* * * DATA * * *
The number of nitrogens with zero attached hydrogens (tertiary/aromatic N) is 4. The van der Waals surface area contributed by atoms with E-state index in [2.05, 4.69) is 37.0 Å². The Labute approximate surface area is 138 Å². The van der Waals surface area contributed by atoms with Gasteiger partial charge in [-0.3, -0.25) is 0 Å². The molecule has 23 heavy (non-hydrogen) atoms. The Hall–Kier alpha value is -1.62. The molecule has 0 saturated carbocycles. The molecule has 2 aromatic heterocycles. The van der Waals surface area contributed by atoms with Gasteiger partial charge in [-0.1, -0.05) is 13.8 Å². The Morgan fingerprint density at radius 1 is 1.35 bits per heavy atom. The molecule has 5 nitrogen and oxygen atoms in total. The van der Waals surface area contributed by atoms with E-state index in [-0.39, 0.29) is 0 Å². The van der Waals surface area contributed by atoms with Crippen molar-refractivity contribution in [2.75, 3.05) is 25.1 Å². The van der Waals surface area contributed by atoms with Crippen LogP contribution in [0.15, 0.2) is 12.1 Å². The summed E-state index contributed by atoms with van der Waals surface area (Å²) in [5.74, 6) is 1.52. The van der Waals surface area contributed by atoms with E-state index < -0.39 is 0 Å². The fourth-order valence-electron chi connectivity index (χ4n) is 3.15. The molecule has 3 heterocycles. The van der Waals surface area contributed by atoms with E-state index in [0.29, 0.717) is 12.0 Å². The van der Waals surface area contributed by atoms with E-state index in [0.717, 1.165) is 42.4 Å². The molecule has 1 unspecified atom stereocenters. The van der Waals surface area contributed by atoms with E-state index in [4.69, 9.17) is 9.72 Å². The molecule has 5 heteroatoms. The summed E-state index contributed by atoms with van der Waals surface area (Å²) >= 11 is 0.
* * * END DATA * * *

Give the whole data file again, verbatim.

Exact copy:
The number of nitrogens with zero attached hydrogens (tertiary/aromatic N) is 4. The van der Waals surface area contributed by atoms with E-state index in [2.05, 4.69) is 37.0 Å². The Labute approximate surface area is 138 Å². The van der Waals surface area contributed by atoms with Gasteiger partial charge in [-0.3, -0.25) is 0 Å². The molecule has 23 heavy (non-hydrogen) atoms. The Hall–Kier alpha value is -1.62. The molecule has 0 saturated carbocycles. The molecule has 2 aromatic heterocycles. The van der Waals surface area contributed by atoms with Gasteiger partial charge in [-0.1, -0.05) is 13.8 Å². The Morgan fingerprint density at radius 1 is 1.35 bits per heavy atom. The molecule has 5 nitrogen and oxygen atoms in total. The van der Waals surface area contributed by atoms with E-state index in [-0.39, 0.29) is 0 Å². The van der Waals surface area contributed by atoms with Crippen molar-refractivity contribution in [2.75, 3.05) is 25.1 Å². The van der Waals surface area contributed by atoms with Crippen LogP contribution in [0.15, 0.2) is 12.1 Å². The summed E-state index contributed by atoms with van der Waals surface area (Å²) in [5.74, 6) is 1.52. The van der Waals surface area contributed by atoms with E-state index < -0.39 is 0 Å². The fourth-order valence-electron chi connectivity index (χ4n) is 3.15. The molecule has 3 heterocycles. The van der Waals surface area contributed by atoms with E-state index in [0.29, 0.717) is 12.0 Å². The van der Waals surface area contributed by atoms with E-state index in [0.717, 1.165) is 42.4 Å². The molecule has 1 unspecified atom stereocenters. The van der Waals surface area contributed by atoms with E-state index in [4.69, 9.17) is 9.72 Å². The molecule has 5 heteroatoms. The summed E-state index contributed by atoms with van der Waals surface area (Å²) >= 11 is 0.